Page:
Growlers, helicopter fly over Seahawks game

Contributed photo
An MH-60S Knighthawk, attached to Naval Air Station Whidbey Island, carries the National Ensign over Century Link Field in Seattle after the national anthem at the NFC Championship game Jan. 18.

Pilots and staff from Whidbey Island Naval Air Station had a bird’s-eye view of the Legion of Boom last month before the Seawawks’ epic win over the Green Bay Packers in the NFC Championship game.

“It was amazing,” said Lt. Cole Heller, pilot of the MH-60 Seahawk helicopter that flew over Century Link Field. “A pretty rare experience for a helicopter.

“It was something else.”

Heller said the timing of the flyer, which included two EA-18G Growlers and the Seahawk, couldn’t have been  timed better as the three aircraft flew right over the Hawk’s Nest just as the fireworks stopped.

“You could hear the crowd get way louder,” said Heller, a Whidbey Island native and lifelong Seahawks fan.

Although he grew up and attended college in Florida, Growler pilot Lt. Matt O’Donnell has been a long-time Mariners fan because of Ken Griffey Jr. and other Seattle baseball legends. By extension, O’Donnell said he’s always loved Seattle and all its teams.

“I’ve visited Seattle over the years and I’ve always loved this city,” O’Donnell said. “Even when it’s gloomy Seattle weather, I love it.”

Now stationed at NAS Whidbey, O’Donnell can be now participate as a full-blown Seahawks fan.

The flyover, he said, was “a little nerve-wracking” because of Seattle’s busy airspace and eye-level skyscrapers.

Ultimately, O’Donnell said the maneuvers are something they do every day and were completed successfully.

“Overall it was very cool,” O’Donnell said. “It was a great way to show the community and the nation what we can do up here.”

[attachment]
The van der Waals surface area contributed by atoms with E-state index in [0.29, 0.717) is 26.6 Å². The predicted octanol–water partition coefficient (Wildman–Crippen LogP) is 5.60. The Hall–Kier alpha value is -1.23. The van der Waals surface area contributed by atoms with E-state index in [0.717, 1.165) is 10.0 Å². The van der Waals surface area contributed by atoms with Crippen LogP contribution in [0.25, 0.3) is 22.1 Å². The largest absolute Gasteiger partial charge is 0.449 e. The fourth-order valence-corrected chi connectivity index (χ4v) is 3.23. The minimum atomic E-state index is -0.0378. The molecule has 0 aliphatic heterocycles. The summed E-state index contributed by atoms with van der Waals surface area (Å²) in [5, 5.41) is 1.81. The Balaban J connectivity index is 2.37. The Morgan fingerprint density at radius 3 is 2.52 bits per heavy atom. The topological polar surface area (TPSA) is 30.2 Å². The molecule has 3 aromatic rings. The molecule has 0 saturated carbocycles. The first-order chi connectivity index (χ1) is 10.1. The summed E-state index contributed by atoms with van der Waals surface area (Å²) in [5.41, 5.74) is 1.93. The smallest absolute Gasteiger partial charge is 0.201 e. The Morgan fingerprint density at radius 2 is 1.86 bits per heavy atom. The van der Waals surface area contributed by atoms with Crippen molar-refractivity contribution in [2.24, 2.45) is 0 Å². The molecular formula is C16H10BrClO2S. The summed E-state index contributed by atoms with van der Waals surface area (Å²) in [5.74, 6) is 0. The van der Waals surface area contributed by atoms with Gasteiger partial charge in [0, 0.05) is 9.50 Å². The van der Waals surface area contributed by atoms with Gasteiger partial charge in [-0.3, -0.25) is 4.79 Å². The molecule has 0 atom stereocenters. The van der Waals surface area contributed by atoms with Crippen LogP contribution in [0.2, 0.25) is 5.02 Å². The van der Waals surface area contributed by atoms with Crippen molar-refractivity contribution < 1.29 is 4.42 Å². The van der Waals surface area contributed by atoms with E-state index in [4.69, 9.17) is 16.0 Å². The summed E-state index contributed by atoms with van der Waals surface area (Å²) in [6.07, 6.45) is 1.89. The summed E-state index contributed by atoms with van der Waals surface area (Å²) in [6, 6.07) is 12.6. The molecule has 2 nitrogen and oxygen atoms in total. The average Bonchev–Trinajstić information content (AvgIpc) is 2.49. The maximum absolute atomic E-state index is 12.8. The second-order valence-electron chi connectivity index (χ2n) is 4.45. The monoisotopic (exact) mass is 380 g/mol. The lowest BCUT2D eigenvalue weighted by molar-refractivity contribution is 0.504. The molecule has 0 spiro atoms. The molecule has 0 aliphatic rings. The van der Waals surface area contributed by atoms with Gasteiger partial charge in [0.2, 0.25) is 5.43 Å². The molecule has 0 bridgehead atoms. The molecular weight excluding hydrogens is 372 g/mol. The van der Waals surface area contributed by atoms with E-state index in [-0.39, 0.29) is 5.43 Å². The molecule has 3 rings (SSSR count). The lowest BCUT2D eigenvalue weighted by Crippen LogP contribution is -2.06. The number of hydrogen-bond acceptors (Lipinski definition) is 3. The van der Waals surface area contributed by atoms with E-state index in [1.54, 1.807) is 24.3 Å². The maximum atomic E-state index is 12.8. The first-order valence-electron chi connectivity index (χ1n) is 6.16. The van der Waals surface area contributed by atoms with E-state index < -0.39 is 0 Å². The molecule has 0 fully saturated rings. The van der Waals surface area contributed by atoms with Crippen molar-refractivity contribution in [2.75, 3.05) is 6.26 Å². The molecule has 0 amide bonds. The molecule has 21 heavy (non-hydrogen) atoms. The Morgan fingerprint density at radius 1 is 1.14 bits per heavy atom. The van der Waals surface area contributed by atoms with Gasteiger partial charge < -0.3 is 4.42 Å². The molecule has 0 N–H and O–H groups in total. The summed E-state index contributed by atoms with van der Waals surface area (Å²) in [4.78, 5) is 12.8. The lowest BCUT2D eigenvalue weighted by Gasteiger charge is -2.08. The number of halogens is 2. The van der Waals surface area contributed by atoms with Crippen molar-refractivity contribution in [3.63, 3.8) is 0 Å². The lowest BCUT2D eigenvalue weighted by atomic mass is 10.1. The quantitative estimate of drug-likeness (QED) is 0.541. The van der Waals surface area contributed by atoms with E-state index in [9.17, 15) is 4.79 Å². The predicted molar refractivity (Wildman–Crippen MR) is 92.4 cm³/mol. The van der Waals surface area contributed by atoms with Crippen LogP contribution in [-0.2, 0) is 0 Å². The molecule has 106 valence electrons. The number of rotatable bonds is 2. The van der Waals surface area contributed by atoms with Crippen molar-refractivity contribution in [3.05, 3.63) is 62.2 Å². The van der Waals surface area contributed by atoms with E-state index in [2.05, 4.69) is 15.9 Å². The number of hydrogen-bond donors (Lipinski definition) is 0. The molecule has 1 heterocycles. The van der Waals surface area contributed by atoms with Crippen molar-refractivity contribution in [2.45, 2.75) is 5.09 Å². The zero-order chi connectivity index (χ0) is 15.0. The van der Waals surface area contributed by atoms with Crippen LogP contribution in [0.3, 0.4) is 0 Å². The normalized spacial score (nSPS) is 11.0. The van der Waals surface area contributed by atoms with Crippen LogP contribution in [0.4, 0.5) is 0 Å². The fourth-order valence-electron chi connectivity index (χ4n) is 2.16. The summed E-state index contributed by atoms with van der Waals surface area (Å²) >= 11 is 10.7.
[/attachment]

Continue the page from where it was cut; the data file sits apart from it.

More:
Well-known for it’s 110-plus decibel levels, the Growler may have given the crowd noise a run for its money. Crowd levels have been recorded as high as 137.6 decibels, according to the Guinness Book of World Records.

The Seahawks fan base took the Guinness World Record for crowd noise in December 2013 in a game against the New Orleans Saints with a crowd of 68,387 contributing to the effort. The title is now held by Kansas City Chiefs fans, who broke the record in September with a reading of 142.2 decibels.

On game day, the Growler orbited overwater between Bainbridge Island and Seattle at low altitude for approximately 20 minutes prior to overflying Century Link Field for the start of the game.

Routing was coordinated with Seattle Air Traffic Control and the FAA to avoid interfering with air traffic into SeaTac and Boeing Airfield. All three aircraft were piloted by sailors stationed at NAS Whidbey.

The Growlers hail from two different Electronic Attack Squadrons, VAQ-130s Zappers and the Patriots of VAQ-140. NAS Whidbey Island is the home base for all of the U.S. military operational Growlers, the U.S. military’s primary electronic attack jet aircraft.

The Seahawk helicopter is from NAS Whidbey Island’s Search and Rescue unit, which conducted 35 rescue, medical evacuation and search missions that saved 47 lives in the local area last year.